The Tricks of the Trade Responding to Requests for Information Negotiating to Impasse Communicating with Employees The Effect of an Expired Labor Agreement

Tricks of the Trade


n

Control the negotiations by discussing the subject which you wish to discuss and work from your own proposals. Always make your own proposals. Take good notes. All of the employer's proposals are important. Always trade money for language.

n n n n

Tricks of the Trade


n

Do not agree to language until it is in the form in which it shall exist in the agreement. Do not restate the law or incorporate the law by reference into the contract. Agree to as little language in the contract as possible. Type and print your own contract. Make the concessions come out of the union's mouth.

n n

Responding to Information Requests


n n n n n

Confidentiality. Burdensomeness and Expense Relevancy. Availability. Discovery Purposes Only

Negotiating to Impasse
A bona fide impasse has been defined as "a state of facts in which the parties, despite the best of faith, are simply deadlocked," or are at a "temporary deadlock or hiatus in negotiations." Charles D. Bonanno Linen Service, Inc. v. NLRB, 454 U.S. 404, 109 LRRM 2257 (1982). The impasse determination, like that of "good faith" bargaining, depends on the mental state of the parties and is highly subjective. Whether an impasse exists is a question of fact based on the totality of circumstances.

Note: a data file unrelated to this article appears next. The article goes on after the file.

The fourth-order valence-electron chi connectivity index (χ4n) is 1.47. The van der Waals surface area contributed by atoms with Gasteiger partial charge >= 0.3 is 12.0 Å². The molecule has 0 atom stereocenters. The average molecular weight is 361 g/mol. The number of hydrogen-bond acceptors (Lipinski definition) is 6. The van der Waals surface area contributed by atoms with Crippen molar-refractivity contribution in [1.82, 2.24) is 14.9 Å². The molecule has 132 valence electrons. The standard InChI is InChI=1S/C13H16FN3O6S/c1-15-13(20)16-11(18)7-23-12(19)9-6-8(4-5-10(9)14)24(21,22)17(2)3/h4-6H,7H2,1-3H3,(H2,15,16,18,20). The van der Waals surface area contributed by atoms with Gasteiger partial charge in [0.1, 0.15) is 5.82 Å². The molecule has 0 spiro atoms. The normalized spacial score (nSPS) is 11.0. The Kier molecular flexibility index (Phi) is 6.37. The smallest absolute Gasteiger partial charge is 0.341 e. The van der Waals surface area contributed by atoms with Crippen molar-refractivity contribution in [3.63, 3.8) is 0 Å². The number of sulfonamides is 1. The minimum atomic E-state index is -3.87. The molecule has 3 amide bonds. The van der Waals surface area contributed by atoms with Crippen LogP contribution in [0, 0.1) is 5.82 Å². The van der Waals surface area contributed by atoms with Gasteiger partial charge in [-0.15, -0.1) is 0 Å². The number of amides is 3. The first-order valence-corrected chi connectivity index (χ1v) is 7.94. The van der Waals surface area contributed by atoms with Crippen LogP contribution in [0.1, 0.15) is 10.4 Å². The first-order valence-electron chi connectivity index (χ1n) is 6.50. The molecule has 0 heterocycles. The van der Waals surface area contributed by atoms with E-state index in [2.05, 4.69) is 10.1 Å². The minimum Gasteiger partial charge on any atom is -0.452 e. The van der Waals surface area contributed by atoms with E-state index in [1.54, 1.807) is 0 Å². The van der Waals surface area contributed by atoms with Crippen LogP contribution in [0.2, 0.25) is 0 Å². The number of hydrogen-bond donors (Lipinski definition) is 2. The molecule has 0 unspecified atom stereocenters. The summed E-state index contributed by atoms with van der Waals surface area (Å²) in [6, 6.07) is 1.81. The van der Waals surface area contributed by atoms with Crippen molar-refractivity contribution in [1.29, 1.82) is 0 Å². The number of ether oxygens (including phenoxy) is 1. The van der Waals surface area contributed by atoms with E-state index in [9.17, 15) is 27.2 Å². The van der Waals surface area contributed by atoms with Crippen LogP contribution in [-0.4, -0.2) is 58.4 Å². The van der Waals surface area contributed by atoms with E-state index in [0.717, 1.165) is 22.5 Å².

Factors to Consider
Whether a bargaining impasse exists is a matter of judgment. The bargaining history, the good faith of the parties in negotiations, the length of the negotiations, the importance of the issue or issues as to which there is disagreement, the contemporaneous understanding of the parties as to the state of negotiations are all relevant factors to be considered in deciding whether an impasse in bargaining exists. Taft Broadcasting Co., 163 NLRB 475 (1967).

Communicating with Employees


Section 8(c): The expressing of any views, argument, or opinion, or the dissemination thereof, whether in written, printed, graphic or visual form, shall not constitute or be evidence of an unfair labor practice under any of the provisions of this Act, if such expression contains no threat of reprisal or force or promise of benefit.

Communicating with Employees


n n

Information on the status of negotiations; Explanations of positions previously advanced by the company to the union; and Criticism of bargaining strategy and certain related tactics of the union leadership, which were the asserted reasons for the inability to reach agreement.

The Methods of Employee Communication


n n n

Letters Mailed Directly to Employees Large and Small Group Meetings Bulletin Board Postings Regarding Contract Negotiations

The Effect of an Expired Labor Agreement


n

[T]he collective bargaining agreement survives its expiration date for purposes of marking the status quo as to wages and working conditions. The employer is required to maintain that status quo following the expiration of the collective bargaining agreement until the parties negotiate a new agreement or bargain in good faith to impasse. NLRB v. Carilli, 648 F.2d 1206, 1214 (9th Cir. 1981), enforcing, 246 NLRB 833 (1979).

Possible Exceptions
Grievance And Arbitration Clauses No-Strike/No-Lockout Clauses

n n

After the Deal is Done

n n

Supervisory Training Living by the Written Word

Collective Bargaining

Questions?